Friday Fable. Aesop’s “The Prophet”*

Posted by jlubans on April 03, 2015

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“A WIZARD, sitting in the marketplace, was telling the fortunes of the passers-by when a person ran up in great haste, and announced to him that the doors of his house had been broken open and that all his goods were being stolen. He sighed heavily and hastened away as fast as he could run. A neighbor saw him running and said, ‘Oh! you fellow there! you say you can foretell the fortunes of others; how is it you did not foresee your own?’"

This fable is a distant cousin to “do as I say, not as I do”. I recall a consulting expert who could spout dozens of remedies to my workflow problems. It was on a reciprocal visit to his shop that I saw his workflow problems were even worse than mine. Apparently, while he had answers for me, he could not apply them in his own bailiwick. Now, I suspected that the problems were caused more by his untrusting attitude toward staff than with the mechanics of doing something. While he could talk about the mechanics with lighting speed, he never could relinquish control to the people doing the work. I had the good fortune to work with my staff, one on one, and the workflow improved, seemingly all on its own.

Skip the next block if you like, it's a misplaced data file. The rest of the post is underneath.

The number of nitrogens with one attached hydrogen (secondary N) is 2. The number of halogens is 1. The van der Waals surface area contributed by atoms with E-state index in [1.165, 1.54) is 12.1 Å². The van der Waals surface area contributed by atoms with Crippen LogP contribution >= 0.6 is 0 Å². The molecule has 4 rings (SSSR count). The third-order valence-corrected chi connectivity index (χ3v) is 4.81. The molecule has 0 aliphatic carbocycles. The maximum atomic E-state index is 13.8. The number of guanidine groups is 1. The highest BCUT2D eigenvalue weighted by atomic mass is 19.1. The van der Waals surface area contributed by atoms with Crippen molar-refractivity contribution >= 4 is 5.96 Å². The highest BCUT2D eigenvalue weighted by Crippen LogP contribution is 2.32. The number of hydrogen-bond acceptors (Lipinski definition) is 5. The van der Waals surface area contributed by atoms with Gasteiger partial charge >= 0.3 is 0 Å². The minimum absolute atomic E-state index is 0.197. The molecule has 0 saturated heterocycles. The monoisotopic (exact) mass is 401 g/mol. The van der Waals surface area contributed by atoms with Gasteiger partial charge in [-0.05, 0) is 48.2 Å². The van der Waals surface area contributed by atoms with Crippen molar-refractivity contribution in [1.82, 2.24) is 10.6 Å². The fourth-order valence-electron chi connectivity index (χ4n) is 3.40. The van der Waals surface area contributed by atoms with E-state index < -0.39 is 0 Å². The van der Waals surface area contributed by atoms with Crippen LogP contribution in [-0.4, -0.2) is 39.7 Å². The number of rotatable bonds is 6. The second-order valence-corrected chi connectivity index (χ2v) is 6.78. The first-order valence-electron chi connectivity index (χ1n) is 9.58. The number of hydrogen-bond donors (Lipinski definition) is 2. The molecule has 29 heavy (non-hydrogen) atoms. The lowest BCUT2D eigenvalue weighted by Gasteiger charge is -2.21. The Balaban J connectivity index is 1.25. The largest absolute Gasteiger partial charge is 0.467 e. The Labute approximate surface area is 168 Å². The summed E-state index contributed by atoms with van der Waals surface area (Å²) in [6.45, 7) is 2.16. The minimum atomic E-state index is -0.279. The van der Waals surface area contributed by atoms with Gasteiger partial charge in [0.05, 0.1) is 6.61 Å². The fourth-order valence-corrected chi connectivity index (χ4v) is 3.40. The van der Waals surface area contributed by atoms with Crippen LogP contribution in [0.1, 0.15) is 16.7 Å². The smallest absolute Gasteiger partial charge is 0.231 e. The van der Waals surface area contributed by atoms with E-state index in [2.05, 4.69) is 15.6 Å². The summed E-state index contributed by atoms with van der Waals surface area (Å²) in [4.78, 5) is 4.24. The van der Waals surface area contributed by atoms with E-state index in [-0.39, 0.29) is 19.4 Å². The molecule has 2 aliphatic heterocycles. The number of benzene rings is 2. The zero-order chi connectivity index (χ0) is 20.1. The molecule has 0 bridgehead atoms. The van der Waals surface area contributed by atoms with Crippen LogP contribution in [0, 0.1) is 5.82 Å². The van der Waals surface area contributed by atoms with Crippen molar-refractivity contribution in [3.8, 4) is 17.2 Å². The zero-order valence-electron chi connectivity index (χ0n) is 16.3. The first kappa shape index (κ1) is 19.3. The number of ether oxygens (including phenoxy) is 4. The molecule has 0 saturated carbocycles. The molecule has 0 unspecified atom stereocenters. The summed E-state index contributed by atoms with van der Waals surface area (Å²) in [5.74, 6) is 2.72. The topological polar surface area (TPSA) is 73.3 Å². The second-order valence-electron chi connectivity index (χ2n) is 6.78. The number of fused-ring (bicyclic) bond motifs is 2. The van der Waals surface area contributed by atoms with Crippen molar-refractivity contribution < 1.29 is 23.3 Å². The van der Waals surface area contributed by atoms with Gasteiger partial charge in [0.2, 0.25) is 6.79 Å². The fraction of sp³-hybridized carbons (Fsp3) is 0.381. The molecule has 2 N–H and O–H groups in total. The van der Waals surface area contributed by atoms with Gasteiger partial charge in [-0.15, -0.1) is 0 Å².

*Source: FABLES By Aesop Translated by George Fyler Townsend (probably from this edition): “Three hundred and fifty Aesop’s fables”. Chicago, Belford, Clarke & Co., 1886.
Available at the Gutenberg Project.

Leading from the Middle Library of the week: The Roger John Voskuyl Library, Westmont College, Santa Barbara, CA, USA


N.B. Fifth year anniversary of publication of Leading from the Middle looms (June 2015). Get your copy before it goes out of print.

PS. I am currently at the University of Latvia as a Visiting Professor for my 8-week seminar on Freedom at Work: The Democratic Workplace.

© 2015 John Lubans

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Comments

Posted by Jerry Campbell on April 03, 2015  •  15:46:52

I was a colleagues of John's, and it is true. He knew how to encourage staff and, indeed, work flow did improve--almost magically. This is good advice!

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